Jaroussky and Fasolis, regarding each other with mutual respect.

Whereas the start of the programme comprised of not so popular works, the Stabat Mater is of course one of the most famous compositions by Pergolesi, and one of the church pieces performed most often even, I would guess.

Pergolesi’s Stabat Mater

Be it Pergolesi, or Mozart; their early death somehow makes their works even more precious. Mozart’s last work was the Requiem, of course, which stayed unfinished — he stopped composing right in the middle of the ascending line “solvet saeclum in favilla.” Pergolesi’s last work was the Stabat Mater; he did finish it. The end of the Stabat Mater, the Quando corpus morietur, followed by the obligatory Amen were the last things on his mind as a musician. He didn’t just write it out of a sense of duty, fulfilling a contract — it is personal. He was dying when he wrote it — slowly, and probably painfully, as dying of tuberculosis isn’t a quick and clean death.

“When my body will die, make that my soul is given the glory of paradise,” the text ot the Quando corpus morietur states. There is no true hope of salvation, though, but instead an endless strife, disheartened by many attempts set into music by the deceptive cadences.

When I listen to the very last bars of the Quando Corpus, I notice a similarity to Mozart’s Lacrymosa. Both have a similar motif in the strings, a rest on the first beat of the bar, with the plaintive motif afterwards. I wonder if Mozart thought of Pergolesi’s piece, or if he by chance picked a very similar phrasing. Both stay in minor, and both pieces have a more than humble approach; it doesn’t need much imagination to picture soldiers returning from battles, defeated, or delinquents heading for their execution.

There is no host of angels like in Bach’s final chorus of the St. John’s passion, lifting the dying — and thus, the listener — up with them, soaring and triumphant — there is only little comfort, but much pain, no true final salvation. The little motif of the violins might be heard as plaintive like a sob, or like a soft and futile caress, like a mother would caress her child that is dying in her arms nonetheless. Both pieces — Mozart’s and Pergolesi’s — are almost painful in their intensity.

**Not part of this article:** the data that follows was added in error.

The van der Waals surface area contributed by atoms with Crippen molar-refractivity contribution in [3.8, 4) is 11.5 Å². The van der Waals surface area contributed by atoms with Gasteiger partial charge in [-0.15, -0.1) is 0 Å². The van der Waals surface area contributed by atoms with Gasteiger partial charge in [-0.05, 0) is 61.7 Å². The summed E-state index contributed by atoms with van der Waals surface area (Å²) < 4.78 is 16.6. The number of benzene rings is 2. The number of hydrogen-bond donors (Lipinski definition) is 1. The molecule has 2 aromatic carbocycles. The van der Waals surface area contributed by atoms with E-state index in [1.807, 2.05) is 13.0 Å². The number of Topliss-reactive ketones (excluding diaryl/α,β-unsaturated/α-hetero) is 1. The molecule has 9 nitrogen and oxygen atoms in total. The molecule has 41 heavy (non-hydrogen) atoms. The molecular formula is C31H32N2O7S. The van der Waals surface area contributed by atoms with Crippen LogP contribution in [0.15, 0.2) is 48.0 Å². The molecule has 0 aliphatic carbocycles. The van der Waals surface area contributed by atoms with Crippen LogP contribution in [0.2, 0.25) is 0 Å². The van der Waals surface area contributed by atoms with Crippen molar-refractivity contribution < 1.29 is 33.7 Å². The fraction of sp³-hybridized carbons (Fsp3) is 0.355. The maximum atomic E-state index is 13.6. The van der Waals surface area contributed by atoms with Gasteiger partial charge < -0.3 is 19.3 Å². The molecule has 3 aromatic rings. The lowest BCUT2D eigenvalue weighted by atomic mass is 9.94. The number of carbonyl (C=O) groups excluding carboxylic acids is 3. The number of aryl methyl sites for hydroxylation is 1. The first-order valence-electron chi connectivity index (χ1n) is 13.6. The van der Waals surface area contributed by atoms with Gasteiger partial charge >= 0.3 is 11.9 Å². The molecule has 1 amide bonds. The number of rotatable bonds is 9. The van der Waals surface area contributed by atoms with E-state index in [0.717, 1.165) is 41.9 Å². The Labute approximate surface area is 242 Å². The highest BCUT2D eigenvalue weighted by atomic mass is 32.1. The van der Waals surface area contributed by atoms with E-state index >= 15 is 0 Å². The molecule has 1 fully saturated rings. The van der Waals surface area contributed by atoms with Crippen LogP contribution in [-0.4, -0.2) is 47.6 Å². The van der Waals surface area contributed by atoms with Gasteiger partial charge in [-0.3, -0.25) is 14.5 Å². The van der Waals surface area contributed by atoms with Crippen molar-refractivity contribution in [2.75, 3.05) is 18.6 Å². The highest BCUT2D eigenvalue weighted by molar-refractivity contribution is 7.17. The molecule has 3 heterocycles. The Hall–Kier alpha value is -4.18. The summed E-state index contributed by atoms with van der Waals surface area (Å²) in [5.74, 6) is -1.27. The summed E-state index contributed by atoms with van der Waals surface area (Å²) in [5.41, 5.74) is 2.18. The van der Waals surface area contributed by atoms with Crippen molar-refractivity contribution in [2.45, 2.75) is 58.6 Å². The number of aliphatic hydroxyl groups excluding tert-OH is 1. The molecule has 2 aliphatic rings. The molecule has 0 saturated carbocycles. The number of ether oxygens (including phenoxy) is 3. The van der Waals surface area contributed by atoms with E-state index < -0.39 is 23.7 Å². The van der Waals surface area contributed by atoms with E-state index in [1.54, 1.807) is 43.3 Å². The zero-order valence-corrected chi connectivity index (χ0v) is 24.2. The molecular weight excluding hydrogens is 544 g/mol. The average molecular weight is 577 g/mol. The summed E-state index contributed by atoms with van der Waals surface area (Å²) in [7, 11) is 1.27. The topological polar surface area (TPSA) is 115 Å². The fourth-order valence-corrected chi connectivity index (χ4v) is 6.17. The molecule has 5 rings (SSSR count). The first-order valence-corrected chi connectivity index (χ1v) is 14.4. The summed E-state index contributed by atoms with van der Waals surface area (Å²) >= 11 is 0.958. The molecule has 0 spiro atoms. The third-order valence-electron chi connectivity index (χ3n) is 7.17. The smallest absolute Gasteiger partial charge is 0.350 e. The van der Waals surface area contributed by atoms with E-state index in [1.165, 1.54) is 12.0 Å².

So this is the Quando Corpus Morietur for me. That night, though, there was more to it. To explain, I would have to mention an interview that Mr. Jaroussky gave once.

Comment aimeriez-vous mourir ?
— Sans m’en rendre compte.
Si vous êtes croyant, qu’aimeriez-vous que Dieu vous dise en arrivant au ciel ?
— Je ne crois pas, du moins pas en Dieu.

I had to think of those words incessantly, during the whole concert. They moved me, since I first heard them. To imagine a world without Philippe Jaroussky in it hurts me more than to think of my own death, by far. That art and recordings live on is only a feeble comfort; it is not even remotely the same as a living, breathing person.

But maybe I am wrong; Pergolesi lives on as well — his anguish when he was dying, but also his wit and charm in La Serva Padrona.

The combination of Philippe Jaroussky and the most heartbreaking piece of Pergolesi’s was a hard combination to bear for me that night. I tried to listen more analytically, to look more at Ms. Lezhneva than at him, or close my eyes when he was singing to be able to handle my emotions in dignity.

There were standing ovations and cheers for Lezhneva, Jaroussky, and I Barocchisti with Mr. Fasolis.

As an encore they chose — the Quando corpus morietur! So, we all died twice that night.

We had the honour to meet Mr. PJ afterwards, and there would have been so much more I would have wanted to tell him than the chitter-chatter I molested him with.

But then, it would be of no avail, just like the Quando corpus moriertur. What is there to add? Mortality is a dire thing.

Just, don’t die — live forever!